On the minus side, the author insists throughout, without providing a shred of evidence or even without really envisioning alternatives, that dark matter comes from hitherto undiscovered particles - there are however many other, exotic possible scenarios for how dark matter arises (such as, amongst other possibilities, the nearby presence of other universes from our own, within a larger multiverse) but all these other possible sources are given short shrift. Positing an a priori scenario somehow does not look like very good science.....

As a review of how matter can arise from nothingness, this book is far too slim to be comprehensive - there is, for instance, only scant treatment of the 'quantum fluctuation' scenario first championed by Trion, or of the 'colliding membranes' scenario, or for that matter of Roger Penrose's interesting recent ideas, which remain largely ignored.

In brief, an interesting book which leaves an aftertaste of somehow having an ulterior agenda, perhaps a pamphlet against mindless religiosity rather than a bona fide, purely science book.
43 de 54 personas piensan que la opinión es útil
5.0 de un máximo de 5 estrellas Fantastic read! 16 de enero de 2012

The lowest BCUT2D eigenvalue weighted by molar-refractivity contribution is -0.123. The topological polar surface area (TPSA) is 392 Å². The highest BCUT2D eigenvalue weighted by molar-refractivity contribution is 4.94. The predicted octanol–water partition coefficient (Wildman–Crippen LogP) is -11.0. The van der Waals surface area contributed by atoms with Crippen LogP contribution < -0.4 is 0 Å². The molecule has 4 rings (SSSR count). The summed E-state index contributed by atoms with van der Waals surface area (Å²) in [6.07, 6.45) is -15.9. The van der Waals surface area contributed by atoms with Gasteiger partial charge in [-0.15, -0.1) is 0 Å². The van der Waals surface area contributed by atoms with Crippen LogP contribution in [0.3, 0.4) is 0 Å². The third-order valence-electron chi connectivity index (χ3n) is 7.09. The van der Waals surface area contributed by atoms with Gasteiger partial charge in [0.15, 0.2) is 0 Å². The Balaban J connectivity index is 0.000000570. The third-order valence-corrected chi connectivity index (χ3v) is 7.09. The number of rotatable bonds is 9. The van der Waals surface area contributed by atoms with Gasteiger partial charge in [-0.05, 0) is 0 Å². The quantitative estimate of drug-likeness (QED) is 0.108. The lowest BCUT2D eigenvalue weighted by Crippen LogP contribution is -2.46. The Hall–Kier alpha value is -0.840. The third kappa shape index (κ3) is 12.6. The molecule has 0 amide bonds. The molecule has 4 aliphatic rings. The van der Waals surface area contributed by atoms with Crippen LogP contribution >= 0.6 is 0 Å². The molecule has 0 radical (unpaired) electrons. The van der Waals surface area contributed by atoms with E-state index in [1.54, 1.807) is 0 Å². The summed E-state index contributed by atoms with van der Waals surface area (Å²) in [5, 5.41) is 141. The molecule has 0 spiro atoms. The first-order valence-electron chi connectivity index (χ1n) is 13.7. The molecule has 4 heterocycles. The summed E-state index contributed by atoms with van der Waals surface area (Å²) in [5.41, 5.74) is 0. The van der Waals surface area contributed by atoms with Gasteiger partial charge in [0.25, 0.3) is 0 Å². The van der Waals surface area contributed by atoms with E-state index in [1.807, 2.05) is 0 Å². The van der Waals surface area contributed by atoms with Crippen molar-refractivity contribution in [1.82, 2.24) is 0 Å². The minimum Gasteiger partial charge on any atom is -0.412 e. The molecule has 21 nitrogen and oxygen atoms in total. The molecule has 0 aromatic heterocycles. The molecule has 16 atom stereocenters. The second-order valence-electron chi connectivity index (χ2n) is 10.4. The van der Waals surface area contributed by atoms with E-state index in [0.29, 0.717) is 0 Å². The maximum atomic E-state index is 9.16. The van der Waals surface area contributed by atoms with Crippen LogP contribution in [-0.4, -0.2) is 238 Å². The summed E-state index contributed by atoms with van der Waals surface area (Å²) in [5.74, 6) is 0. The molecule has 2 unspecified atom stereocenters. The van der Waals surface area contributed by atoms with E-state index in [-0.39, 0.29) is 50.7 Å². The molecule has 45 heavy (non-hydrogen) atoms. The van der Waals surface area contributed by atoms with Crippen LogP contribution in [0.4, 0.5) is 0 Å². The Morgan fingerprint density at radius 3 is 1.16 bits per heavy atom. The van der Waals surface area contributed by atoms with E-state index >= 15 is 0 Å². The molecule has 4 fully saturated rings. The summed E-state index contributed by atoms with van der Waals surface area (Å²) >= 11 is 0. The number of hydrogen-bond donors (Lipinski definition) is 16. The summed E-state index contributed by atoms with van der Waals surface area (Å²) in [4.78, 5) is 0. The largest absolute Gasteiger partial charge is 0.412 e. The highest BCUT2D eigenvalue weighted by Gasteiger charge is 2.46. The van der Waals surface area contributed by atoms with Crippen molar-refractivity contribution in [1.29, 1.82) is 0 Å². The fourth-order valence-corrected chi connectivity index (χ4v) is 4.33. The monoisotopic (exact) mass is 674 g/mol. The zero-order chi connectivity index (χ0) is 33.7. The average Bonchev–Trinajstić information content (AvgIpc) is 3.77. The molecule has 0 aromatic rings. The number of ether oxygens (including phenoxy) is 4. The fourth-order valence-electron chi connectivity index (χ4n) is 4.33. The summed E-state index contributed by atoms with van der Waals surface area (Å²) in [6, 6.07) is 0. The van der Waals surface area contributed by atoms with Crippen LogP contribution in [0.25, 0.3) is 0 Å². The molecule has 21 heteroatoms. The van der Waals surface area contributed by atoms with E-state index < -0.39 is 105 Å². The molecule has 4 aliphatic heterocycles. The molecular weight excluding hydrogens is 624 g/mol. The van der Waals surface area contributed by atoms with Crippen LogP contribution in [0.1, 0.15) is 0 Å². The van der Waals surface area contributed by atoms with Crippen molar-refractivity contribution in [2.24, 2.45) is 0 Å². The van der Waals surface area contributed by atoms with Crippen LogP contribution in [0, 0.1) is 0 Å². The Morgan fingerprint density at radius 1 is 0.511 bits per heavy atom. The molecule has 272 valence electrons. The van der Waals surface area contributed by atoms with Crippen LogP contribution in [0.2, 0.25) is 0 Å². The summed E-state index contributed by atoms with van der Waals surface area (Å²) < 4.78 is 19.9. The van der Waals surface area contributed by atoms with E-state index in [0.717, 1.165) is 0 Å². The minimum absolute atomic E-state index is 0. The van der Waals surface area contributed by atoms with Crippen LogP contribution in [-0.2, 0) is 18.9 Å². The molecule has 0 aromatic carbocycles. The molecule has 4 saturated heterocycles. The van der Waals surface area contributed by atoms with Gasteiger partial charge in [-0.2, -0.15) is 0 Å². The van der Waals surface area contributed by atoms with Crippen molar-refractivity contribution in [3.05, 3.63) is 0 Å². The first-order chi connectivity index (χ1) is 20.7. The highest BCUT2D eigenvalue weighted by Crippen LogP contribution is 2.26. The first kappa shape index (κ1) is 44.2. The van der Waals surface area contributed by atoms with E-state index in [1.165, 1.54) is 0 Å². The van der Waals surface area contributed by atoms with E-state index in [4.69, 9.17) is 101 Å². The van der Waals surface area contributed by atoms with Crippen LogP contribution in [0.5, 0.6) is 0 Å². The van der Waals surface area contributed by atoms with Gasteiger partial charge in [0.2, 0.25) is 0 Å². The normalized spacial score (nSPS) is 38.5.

Por W. T. Shiers - Publicado en Amazon.com
Formato:Tapa dura|Compra verificada por Amazon
Having read "Fear of Physics" - I was very much looking forward to this publication.

Mathematics (not being my strong suite) has challenged me in reading similar works by other authors. However - Krauss is a master at explaining concept so those 'not-so-mathematically-inclined' individuals such as myself can easily follow along (my struggle with complex mathematics hasn't hindered my interest in understanding the concepts provoking it's need).

Krauss readily states (more than once) that research is only as good as the data (sample size etc. as well as the tools available to achieve them). Based on what has been discovered to date - he's painted a conceptual picture of the beginning of the universe / our relative state within it / as well as what's in store for us in the future - while still admitting there are many questions that have yet to be answered.